# Probability Mass Function (PMF) / Frequency Function: Easy Definition, Examples

Probability > Probability Mass Function

You may find it helpful to read this other article first: Discrete vs. Continuous variables.

## What is a Probability Mass Function?

A probability mass function (PMF)— also called a frequency function— gives you probabilities for discrete random variables. “Random variables” are variables from experiments like dice rolls, choosing a number out of a hat, or getting a high score on a test. The “discrete” part means that there’s a set number of outcomes. For example, you can only roll a 1,2,3,4,5, or 6 on a die.

Its counterpart is the probability density function, which gives probabilities for continuous random variables.

A PMF can be an equation, a table, or a graph.

## Equations

A PMF equation looks like this:
P(X = x).
That just means “the probability that X takes on some value x”.
It’s not a very useful equation on its own; What’s more useful is an equation that tells you the probability of some individual event happening. For example:
P(X=1) = 0.2 * 0.2.

## Tables and Graphs

The histogram is a graph of a PMF. On the x-axis are the discrete random variables; On the y-axis are the probabilities for each discrete variable. The area under a graph of a probability mass function is 100% (i.e. the probability of all events, when added together, is 100%). The above histogram shows:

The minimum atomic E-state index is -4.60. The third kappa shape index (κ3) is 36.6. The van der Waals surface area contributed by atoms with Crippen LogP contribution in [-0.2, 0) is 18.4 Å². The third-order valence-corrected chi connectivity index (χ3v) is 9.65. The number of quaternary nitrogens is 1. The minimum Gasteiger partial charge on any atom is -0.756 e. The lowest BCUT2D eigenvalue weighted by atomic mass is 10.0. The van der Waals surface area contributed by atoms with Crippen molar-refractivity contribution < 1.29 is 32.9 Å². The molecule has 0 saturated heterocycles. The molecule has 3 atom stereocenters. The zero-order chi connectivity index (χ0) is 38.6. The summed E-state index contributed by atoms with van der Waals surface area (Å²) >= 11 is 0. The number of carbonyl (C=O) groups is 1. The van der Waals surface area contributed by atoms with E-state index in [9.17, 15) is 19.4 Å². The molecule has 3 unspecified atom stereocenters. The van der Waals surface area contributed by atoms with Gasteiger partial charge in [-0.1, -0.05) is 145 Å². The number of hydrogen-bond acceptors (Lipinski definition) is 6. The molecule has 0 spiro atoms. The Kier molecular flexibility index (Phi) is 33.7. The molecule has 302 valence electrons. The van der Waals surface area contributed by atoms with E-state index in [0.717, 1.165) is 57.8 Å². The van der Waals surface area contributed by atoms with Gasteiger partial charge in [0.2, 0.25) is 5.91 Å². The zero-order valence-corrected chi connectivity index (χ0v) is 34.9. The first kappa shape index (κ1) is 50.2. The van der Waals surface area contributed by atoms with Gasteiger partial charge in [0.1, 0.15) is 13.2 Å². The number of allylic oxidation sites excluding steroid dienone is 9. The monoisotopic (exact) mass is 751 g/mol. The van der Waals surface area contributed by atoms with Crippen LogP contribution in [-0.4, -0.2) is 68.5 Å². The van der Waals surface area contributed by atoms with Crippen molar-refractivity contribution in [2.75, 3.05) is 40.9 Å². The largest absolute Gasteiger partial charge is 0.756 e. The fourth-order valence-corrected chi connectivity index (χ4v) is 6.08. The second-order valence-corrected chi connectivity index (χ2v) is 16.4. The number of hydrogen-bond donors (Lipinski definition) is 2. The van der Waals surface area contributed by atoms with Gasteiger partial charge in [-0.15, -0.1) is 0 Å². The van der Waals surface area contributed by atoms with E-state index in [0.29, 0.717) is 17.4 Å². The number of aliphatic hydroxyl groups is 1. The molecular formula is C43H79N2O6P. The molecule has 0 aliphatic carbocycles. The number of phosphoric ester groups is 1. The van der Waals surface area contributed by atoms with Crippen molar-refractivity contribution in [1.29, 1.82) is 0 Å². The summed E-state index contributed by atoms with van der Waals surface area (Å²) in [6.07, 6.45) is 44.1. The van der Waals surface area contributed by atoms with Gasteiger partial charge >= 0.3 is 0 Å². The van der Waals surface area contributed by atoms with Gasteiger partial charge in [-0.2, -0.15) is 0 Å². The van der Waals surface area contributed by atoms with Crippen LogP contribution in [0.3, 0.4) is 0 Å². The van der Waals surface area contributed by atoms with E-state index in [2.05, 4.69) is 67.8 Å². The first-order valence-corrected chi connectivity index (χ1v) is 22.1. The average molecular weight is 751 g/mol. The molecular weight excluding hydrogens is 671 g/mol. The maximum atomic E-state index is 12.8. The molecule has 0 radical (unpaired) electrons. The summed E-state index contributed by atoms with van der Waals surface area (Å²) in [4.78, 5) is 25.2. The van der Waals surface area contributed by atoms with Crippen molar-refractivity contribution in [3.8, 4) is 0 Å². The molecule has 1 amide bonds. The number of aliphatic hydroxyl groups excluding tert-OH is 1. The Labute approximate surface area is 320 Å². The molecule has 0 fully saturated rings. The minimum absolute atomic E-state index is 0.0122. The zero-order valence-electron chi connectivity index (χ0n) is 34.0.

• 10% of people scored between 20 and 29,
• 20% of people scored between 70 and 80,
• 40% of people scored between 80 and 90, and
• 30% of people scored between 90 and 100.

That gives a total of 10% + 20% + 40% + 30% = 100%.

Another example:
The following table and graph show the PMF for an experiment. Note how all of the probabilities add up to 1: ## Formal Definition

Like most statistical terms, there’s the informal definition, and then there’s the formal one:

The probability mass function, f(x) = P(X = x), of a discrete random variable X has the following properties:

1. All probabilities are positive: fx(x) ≥ 0.
2. Any event in the distribution (e.g. “scoring between 20 and 30”) has a probability of happening of between 0 and 1 (e.g. 0% and 100%).
3. The sum of all probabilities is 100% (i.e. 1 as a decimal): Σfx(x) = 1.
4. An individual probability is found by adding up the x-values in event A. P(X Ε A) = ## Terminology note

The general use of the term PMF means a probability distribution for a discrete random variable. However, some authors (not many) use the term “probability mass function” to mean either a discrete or continuous probability distribution. To add to the confusion, other authors might call a PMF a probability function or frequency function.

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Statistical concepts explained visually - Includes many concepts such as sample size, hypothesis tests, or logistic regression, explained by Stephanie Glen, founder of StatisticsHowTo.